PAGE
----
Investing for the long term


#1

Guys I saw a comment a while regarding the stock market and how stocks are declining, due the 10 year bull run in the stock market.

It got me thinking as I DCA money into the S&P 500 each month which is effectively the whole American stock exchange. As the S&P 500 prices decline, I can buy more with my monthly DCA.

As I’m a long term investor I hope for prices to recover and ultimately make money in the long run for my retirement… I am 27 now.

The question I have to anyone out there who can help is :

Why didn’t people do this in the 2008 crash? To me it seems most logical to buy on the way down, and wait for the recovery. Something like the S&P 500 can’t go to 0, nearly impossible… with a recovery likely in the future even though it could take years.

Isn’t this how you build wealth? I am talking about building a retirement pot, with hopefully compounding effect over the next 30 years.

@lordhumungus @peter @K_Godel @kryptokenzie @Manuel_Villarreal @Nathan_D @Clarky663

What do you all think about this in terms of building long term wealth?


#2

Isnt it better to short the market now?


#3

Oh god, you’re asking me? Definitely not qualified to offer advice, as I’m irresponsible, my risk tolerance is very high, and I lack the patience for stocks. :stuck_out_tongue:


#4

Both crypto and stocks will be amazing opportunities in 2019 for going long for your timeframe, but personally I don’t think the time is quite here yet. If your strategy is DCA you’ll do alright in the coming years though.


#5

Yeah I’ll need to look into that one mate, my only worry would be the fees involved in holding a s&p position for a long time. I know most uk brokers charge for holding positions overnight and charge a good % more for foreign markets. It might be something your mate in the city would be able to give you better advice on.:+1:


#6

#7

“Over the past twenty years, the S&P 500 returned 5.6% a year. The investor who DCA’d earned 7.9% a year.”


#8

There are many whose strategy is exactly this:
(1) Sit in cash

(2) Wait for an opportune market recession, 2008 was a perfect example of this, and showed how many in the wealthy class executed
Case in point Warren Buffet in 2007:

“He has also counted Bank of America among his past holdings.
In the midst of the subprime crisis in 2007, Berkshire bought 8.7 million shares, quickly increasing the stake to 9.1 million shares.”

and in 2011:

“On Thursday, Berkshire Hathaway, run by Mr. Buffett, announced plans to invest $5 billion in Bank of America,
a vote of confidence for the beleaguered financial firm.”

https://dealbook.nytimes.com/2011/08/25/buffett-to-invest-5-billion-in-bank-of-america/

(3) Rinse and repeat, as you begin to realize ROI on your holdings, be them granted stock or purchased, scale out holdings
Typically this is done elegantly, in consultation with advisors, and often painted with a kind brush
(i.e., cashing out was done to help those in need, or for charity purposes)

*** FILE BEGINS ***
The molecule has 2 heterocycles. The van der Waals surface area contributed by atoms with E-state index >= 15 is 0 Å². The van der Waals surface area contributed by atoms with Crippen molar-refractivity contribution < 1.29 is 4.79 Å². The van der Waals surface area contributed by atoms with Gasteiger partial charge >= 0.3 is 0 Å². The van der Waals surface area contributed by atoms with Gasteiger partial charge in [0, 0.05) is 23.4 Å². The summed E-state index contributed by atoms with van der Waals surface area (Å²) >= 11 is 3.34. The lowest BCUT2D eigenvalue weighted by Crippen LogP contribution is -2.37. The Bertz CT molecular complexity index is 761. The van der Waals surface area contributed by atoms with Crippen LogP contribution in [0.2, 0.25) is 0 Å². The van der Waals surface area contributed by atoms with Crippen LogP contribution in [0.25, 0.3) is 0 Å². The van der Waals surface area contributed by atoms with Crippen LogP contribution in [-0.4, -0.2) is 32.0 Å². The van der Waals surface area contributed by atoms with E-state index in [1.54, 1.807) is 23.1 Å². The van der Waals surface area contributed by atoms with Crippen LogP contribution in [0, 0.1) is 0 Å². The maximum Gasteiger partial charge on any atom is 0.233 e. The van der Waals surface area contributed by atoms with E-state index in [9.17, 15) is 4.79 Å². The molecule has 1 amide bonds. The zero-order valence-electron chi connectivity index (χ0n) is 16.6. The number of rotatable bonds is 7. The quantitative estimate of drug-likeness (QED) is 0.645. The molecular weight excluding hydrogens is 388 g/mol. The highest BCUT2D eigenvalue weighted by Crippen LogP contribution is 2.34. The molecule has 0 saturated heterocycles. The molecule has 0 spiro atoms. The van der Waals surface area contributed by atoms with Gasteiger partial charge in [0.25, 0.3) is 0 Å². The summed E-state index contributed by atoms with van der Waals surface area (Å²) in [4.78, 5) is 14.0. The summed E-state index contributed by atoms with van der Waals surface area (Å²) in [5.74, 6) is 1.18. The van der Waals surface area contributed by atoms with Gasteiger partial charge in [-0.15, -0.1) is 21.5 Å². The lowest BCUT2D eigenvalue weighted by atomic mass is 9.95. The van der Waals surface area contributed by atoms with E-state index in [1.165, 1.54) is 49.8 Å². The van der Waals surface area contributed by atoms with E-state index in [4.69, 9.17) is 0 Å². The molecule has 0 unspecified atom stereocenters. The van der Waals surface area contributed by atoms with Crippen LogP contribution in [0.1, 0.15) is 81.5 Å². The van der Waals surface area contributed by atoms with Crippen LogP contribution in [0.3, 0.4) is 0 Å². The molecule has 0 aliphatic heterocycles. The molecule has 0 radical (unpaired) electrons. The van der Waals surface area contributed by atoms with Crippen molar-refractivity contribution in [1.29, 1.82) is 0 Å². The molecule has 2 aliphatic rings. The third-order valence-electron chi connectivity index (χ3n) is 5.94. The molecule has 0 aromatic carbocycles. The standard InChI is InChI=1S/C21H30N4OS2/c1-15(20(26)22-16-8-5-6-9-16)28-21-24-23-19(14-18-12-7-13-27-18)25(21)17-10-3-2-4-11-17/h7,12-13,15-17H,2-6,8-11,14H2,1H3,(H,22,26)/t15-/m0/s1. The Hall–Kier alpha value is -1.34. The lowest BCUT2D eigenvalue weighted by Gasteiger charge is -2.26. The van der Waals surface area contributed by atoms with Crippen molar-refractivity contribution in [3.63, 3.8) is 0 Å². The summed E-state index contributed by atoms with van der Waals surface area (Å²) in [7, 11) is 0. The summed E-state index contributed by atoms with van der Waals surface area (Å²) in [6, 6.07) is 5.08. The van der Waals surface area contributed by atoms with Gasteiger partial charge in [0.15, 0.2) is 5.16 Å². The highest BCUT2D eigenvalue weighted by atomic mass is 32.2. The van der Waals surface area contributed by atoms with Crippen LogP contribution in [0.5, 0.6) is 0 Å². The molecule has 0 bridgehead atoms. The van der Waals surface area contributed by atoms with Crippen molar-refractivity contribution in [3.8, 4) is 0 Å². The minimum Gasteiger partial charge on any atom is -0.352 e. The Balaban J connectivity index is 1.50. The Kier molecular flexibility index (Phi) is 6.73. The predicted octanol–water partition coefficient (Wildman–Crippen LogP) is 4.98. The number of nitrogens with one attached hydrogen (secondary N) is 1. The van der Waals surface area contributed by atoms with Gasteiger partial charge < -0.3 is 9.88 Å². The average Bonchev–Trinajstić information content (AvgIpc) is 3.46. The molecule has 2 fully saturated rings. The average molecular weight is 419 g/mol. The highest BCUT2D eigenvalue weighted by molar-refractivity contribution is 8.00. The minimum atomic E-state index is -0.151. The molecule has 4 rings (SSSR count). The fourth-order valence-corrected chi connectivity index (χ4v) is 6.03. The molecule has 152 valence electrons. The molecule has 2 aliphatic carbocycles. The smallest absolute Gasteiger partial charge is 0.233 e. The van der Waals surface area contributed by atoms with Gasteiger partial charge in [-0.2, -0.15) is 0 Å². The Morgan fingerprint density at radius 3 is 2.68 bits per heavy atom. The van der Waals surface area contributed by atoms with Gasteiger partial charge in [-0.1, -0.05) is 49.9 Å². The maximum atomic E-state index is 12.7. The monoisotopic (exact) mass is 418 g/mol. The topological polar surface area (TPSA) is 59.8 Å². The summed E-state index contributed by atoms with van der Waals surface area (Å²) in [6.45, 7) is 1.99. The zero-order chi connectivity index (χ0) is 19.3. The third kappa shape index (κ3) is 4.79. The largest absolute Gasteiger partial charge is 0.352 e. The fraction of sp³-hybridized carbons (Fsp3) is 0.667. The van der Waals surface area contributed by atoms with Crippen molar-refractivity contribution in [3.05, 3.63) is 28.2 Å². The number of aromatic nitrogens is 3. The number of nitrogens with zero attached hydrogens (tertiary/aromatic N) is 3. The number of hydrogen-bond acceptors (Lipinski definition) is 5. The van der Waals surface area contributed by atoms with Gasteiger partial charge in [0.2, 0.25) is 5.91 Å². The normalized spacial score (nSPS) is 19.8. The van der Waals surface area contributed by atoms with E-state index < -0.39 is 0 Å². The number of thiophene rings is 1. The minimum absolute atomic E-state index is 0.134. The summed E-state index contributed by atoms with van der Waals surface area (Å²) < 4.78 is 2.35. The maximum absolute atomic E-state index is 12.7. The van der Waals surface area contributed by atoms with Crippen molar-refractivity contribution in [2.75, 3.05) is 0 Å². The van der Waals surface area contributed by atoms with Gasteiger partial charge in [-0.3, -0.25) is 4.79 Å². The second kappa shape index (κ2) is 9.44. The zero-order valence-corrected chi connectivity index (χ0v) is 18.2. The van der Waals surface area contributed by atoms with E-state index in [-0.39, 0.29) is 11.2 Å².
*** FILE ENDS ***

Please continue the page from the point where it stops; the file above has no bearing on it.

Sept. 2018:
“Mark Zuckerberg to sell $13B in Facebook stock to help cure major diseases”

https://www.bloomberg.com/news/articles/2018-07-26/facebook-insiders-have-sold-4-billion-of-shares-since-scandal

https://www.bizjournals.com/sanjose/news/2018/11/01/zuckerberg-facebook-stock-sales-fb.html

The saying may be overly-used, but it is nonetheless true:
When the masses become fearful, the rich become greedy.

Many times the fear is engineered, via biased sources, sources owned by the same interest of those who benefit.


#9

I’m not a financial advisor. I hold no formal qualifications or education in finance or economics.

But personally, I wouldn’t touch traditional equities with a 20 foot pole in this market.


#10

Scared money don’t make money brotha…


#11

Trust me, it’s not scared money. It’s this bubble never fully popped the first time around and has been on life support for the past decade so I’m only buying bitcoin money.


#12

All you have to do is to implement the Crash bot… after its done its thing you can buy as much of anything at stupid cheap prices… it should be ready in 2 to 3 months.


#13

That’s a hell of a difference in returns over a long period of 20-30 years. Probably 10’s if not 100’s of thousands difference at the end of your long term horizon?

So what do you think about my strategy? Keep DCAIng £150 a month into the S&P 500 as part of my retirement portfolio in 30 years time, and hope that the American stock market recovers in time and those price appreciations begin to then compound themselves?

Thank you everyone for your responses, it has been noted and shall be some of the first I buy drinks for when we all get together to celebrate our future portfolios :sweat_smile:


#14

Good read!

This where I am at right now. Everyone sees fear and get out signs everywhere.

I see it as a opportunity to dollar cost average into the declining American stock market over the next 20/30 years. Yes I’m not timing the bottom and will probably tank a hell or a lot more, but if I continue to buy on the way down won’t my compound effecting be then greatly increased on the way back up??


#15

Preach!

I am of that mindset, albeit maybe a bit to liberal with that mentality.

I want to retire at 55/60, which in today’s climate is good going.

Do you think investing in a declining market like the s & p 500 is a good long term investment?

I just don’t understand why more people aren’t viewing it the way I am? Surely something like S&P with a great track record of decent performance + its recovery after crashes throughout the years says it makes sense to be investing now and over the next 2 years or so whilst we continue to tank further?


#16

Don’t limit yourself to 500 mostly large cap growth American stocks. Buy as close to every stock on the planet as you can, as cheaply as you can. Compensated risk doesn’t know where it’s located.